Sunday, April 24, 2011

Passion for REAL Jewish Learning

Jewish education in the 21st century demands a rethinking of both our chosen goals and methods.  In recognizing that the environment for learning, the demands on learners and the processes for learning are rapidly shifting, we must reconsider the models of learning Jewish education assimilated. While much focus remains on web tools, smart boards, nings and cellphones, the key does lie in the tools (nouns), but in the way we teach and learn to enhance what our students can do (verbs). Marc Prensky demands that we distinguish between nouns and verbs in our thinking and planning for 21st century education. Yet, beyond differentiating between our emphasis on nouns and verbs, Jewish educators need to stake our claim on our approach to how we engage our students.

In a recent interview by with Sheryl Nussbaum-Beach on learning for the 21st Century, she described a transformation in education resulting less from a change in tools, but in a complete shift in how we teach. Beyond transitioning the teacher away from the knowledge giver in total control of the classroom that many 21st century learning models have proposed, Bussbaum-Beach goes farther:

Instead of me having all these preconceived ideas of what they should doing, saying, and producing, I have to be open to what I find in each student. I have to discover—and help each student discover—their talents and interests and create a learning environment where they can use those gifts and passions to learn from a position of strength.

Nussbaum-Beach contends that 21st Century teaching and learning must embody a sense of wonderment, not just tapping into, but also deriving from student’s passions. This allows students to work from their strengths and interests, and thus requires teachers to continuously informally assess students for their passions as well as their learning growth.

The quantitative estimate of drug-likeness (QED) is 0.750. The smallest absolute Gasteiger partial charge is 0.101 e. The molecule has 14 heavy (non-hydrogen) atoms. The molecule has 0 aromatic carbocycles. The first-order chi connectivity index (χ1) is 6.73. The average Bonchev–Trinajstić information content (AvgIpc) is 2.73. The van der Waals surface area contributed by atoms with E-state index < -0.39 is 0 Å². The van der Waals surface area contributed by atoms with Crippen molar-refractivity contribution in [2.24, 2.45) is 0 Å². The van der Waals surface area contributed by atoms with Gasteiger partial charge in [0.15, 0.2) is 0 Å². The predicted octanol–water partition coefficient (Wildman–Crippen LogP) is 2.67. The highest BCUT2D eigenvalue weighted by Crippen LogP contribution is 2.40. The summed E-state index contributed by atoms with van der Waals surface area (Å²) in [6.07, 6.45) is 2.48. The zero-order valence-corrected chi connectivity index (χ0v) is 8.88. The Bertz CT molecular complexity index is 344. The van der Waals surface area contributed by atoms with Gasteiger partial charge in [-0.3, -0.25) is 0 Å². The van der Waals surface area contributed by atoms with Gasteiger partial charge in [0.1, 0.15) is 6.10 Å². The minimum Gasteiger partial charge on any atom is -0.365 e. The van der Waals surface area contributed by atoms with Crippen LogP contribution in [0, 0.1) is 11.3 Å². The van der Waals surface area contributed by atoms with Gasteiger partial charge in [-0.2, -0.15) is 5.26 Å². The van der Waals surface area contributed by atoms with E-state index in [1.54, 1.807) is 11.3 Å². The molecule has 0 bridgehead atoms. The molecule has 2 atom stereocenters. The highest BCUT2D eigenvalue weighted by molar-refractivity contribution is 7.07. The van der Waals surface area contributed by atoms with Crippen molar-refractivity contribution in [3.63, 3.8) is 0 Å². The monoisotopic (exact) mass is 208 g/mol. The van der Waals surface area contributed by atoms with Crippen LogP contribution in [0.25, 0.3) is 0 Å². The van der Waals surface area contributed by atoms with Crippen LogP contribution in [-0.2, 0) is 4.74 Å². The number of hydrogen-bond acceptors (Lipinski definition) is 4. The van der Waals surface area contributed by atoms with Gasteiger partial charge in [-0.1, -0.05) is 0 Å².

Passion-based learning provides a powerful model to integrate with Marc Prensky’s partnering pedagogy.  Prensky’s pedagogy depends on creating “real learning”, and not just relevant learning.  So often in Jewish education, we strive at our best, to construct through our choices of materials, creative sets and authentic assessments relevant and authentic learning. Prensky argues that:

I don’t think that is really what all of today’s student need or want. What they do need and want is for their education to be real. What’s the difference between relevant (or even authentic) and real? Relevant means that kids can relate something you are teaching, or something you say, to something they know.

I am as guilty of trying to relate to my students using relevance to relate to my students as the next Jewish educator. I have used Batman Begins, Lord of the Rings and Star Wars to address character development, literary devices and the use of interpretive method when teaching Chumash.

To truly engage in partnering with my students in their Jewish learning and journey, I have had to go beyond trying to make Judaism relevant to kids by relating Judaism to something within pop culture. There has been nothing like working with high school seniors to open me up to the possibilities of engaging students as partners in creating something “real”. Two examples I hope to explore in more detail in later posts are the Viral Judaism Project and the Jewish Futures Project.

I first realized the potential of truly partnering with students, in the manner Prensky advocates, in my work developing the teen presenters program for LimmudLA over the last two years. Through this program, LimmudLA partnered with teens from Milken Community High School to develop a session to be delivered at the adult conference. The students achieved this great task through the support of coaches, workshop and much diligence. Above all, what made the students successful in delivering their presentations to a real adult audience at an adult conference was that their sessions derived from their passions and interests such as, Being a Secular Jew and Loving It, Hip-Hop & Judaism and From Temples to Facebook: American Judaism.  These students created, persevered and excelled in developing sessions that conference attendees considered to be the premier sessions of the conference, by an adult or a teen.  The Jewish Journal’s summary of the conference captured the energy created by teens allowed to learn “real”.

Jewish education needs to tap into more opportunities to engage students in their passions in real ways by engaging students in the community around them and offering them real ways to engage in education that matters. As today’s teens show more and more their readiness to contribute in ways that manner to our current society and Jewish community, we need to make these opportunities a central part of our curriculum and not marginalized accidents we are so proud to show off when they occur. I hope to address the power of today’s generation of young learners in my next post.

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